The the reason we started to miniaturize computers, I mean, before them, they were really happy to have things like UNIVAC that just took up a floor of a building. We wanted to send them into space, know we were in the space race with the Soviet Union. We wanted to have at least simple computers up there for the astronauts to guide their spacecraft. It said the United States up to lead the computer revolution. Right. I mean, you have all of the space development in the 60s and 70s and then entrepreneurs get a hold of that and run with it.


And, you know, the reason the United States began to dominate at that time economically, we had a lot to do with the way that we pioneered those those computers and then small computers and all of that.


Yeah, but, you know, there's there's all of the other things that I think. Yeah, sometimes people ask me, what's your favorite NASA spin off? And I have many I mean, they're being used to track polar bears and whale sharks and all kinds of cool stuff. But no kidding. I mean, I when people ask me that, my answer is actually grandchildren. Great grandchildren are a good spin to have. And in the in the mid 1980s, it was a NASA satellite that was just trying to study what gases make up our atmosphere.


It didn't actually have a specific goal. It was just what they call blue sky research and satellites up monitor the atmosphere. And they noticed that something weird was happening with the ozone levels.


And famously they thought it was their detector. They thought the detector was wrong and the ozone levels were just tanking in ways that nobody expected. And with working with other scientists, with ground based data and more space based data, they realized that we were we were destroying the ozone hole.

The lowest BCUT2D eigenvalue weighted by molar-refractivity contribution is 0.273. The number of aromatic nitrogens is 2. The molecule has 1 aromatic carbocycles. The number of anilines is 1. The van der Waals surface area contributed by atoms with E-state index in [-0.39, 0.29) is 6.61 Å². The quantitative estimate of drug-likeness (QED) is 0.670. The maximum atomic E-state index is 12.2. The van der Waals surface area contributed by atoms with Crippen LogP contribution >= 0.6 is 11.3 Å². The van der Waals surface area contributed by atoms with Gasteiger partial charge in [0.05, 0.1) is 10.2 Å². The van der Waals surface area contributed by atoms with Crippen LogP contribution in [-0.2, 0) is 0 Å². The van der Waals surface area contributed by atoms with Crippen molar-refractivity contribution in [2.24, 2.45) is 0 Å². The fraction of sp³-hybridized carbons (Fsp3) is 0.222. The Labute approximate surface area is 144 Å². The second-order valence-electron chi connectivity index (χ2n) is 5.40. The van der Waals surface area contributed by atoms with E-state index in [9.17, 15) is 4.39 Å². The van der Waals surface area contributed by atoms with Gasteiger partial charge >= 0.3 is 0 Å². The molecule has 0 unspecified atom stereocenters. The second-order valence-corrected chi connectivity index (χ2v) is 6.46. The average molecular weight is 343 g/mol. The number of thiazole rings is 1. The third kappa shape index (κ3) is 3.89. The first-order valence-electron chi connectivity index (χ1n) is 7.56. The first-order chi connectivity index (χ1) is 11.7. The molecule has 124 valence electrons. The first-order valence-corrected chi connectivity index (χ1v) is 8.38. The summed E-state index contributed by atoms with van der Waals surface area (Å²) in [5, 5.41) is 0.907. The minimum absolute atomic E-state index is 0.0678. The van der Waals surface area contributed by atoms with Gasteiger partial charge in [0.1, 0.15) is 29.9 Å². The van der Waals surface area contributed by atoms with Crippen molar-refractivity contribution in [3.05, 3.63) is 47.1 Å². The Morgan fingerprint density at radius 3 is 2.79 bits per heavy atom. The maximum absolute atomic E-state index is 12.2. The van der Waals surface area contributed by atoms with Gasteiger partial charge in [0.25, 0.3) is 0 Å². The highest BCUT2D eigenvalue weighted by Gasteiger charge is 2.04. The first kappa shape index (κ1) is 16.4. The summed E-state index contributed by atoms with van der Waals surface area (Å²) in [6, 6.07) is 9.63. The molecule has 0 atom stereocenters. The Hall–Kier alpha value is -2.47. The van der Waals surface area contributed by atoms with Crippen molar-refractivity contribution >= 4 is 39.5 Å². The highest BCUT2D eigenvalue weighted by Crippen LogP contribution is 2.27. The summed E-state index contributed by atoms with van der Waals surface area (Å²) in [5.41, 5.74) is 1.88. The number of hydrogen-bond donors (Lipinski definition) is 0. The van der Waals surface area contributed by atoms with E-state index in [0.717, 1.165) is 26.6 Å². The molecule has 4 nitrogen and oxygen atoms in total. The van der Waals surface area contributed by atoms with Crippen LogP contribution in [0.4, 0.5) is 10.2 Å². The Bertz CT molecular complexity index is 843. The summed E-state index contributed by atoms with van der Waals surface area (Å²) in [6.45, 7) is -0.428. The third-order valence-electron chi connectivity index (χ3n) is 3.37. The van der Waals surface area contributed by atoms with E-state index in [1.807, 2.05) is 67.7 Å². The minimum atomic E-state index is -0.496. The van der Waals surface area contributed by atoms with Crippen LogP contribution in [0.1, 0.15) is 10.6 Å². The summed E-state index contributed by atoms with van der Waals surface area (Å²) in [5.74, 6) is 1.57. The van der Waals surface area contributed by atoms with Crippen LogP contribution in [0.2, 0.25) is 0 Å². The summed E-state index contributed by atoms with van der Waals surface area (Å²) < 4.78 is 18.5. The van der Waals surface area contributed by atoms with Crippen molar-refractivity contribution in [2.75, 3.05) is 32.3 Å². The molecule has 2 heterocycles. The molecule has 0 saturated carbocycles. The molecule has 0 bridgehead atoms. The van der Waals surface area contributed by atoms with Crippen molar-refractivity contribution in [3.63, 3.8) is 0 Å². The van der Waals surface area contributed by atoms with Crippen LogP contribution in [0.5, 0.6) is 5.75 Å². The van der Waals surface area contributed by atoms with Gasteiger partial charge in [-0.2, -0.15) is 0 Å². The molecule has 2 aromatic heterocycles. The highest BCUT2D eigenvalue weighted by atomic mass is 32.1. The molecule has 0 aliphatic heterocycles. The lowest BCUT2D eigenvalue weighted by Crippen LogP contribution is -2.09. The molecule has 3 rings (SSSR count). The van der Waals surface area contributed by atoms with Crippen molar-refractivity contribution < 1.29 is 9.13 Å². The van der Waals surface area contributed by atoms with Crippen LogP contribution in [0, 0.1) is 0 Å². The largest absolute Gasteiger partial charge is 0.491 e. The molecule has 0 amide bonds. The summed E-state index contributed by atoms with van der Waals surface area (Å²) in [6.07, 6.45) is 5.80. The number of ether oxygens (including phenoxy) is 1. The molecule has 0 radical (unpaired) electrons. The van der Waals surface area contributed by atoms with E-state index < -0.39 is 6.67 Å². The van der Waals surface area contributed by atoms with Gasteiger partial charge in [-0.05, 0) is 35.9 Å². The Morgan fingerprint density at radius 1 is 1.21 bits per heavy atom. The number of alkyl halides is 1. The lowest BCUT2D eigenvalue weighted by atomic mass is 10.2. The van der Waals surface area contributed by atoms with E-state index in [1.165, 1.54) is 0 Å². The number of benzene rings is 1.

And, you know, nobody knew that was going to happen because nobody knew you could get those chemicals that high into the atmosphere. That did the conditions of Antarctica make it perfect for that? That's why it happens there.


But at any rate, we did some some climate simulations with our supercomputers. And if we had not discovered that and done something about it, wrote treaties about it by the year 2060, so that's only in 40 years from now, we would have largely depleted the ozone layer, which means that's very bad, right? Kind of the end of civilization. You couldn't have agriculture outside. People couldn't exist outside for any time. The oceans would have been chemically affected.


So, you know, I mean, we need to understand our environment, our larger space based environment.


But what do you say to people that are good right there? There are a lot of questions on my page right now from people who are basically asking the same thing in a slightly different way. But it but it has to do, I think, with the notion that it's a it's all a zero sum game, for instance. Why are we going to Mars when we don't even understand our own oceans, right. But NASA is studying the oceans, too.


And is that NASA or is that some other acronym?


Well, it's us, too. And we've got a whole department of oceanographers here at Goddard. I mean, when when when when when all of this quarantine is over, we'll bring you to Goddard were the largest earth science department in the world at Goddard Space Flight Center, the largest collection of of people that have expertise in the atmosphere and soil moisture and ocean currents and all of that. So, you know, I mean I mean, the largest part of our science budget right now is going to Earth science.


So backing up the thing you find yourself most often explaining is the question, is it worth it? Which kind of traps your ass, understandably? And what was the other one?


So, yeah, OK. The other one was, is Mars a place we can go if we screw everything up here on Earth?


Yeah, right.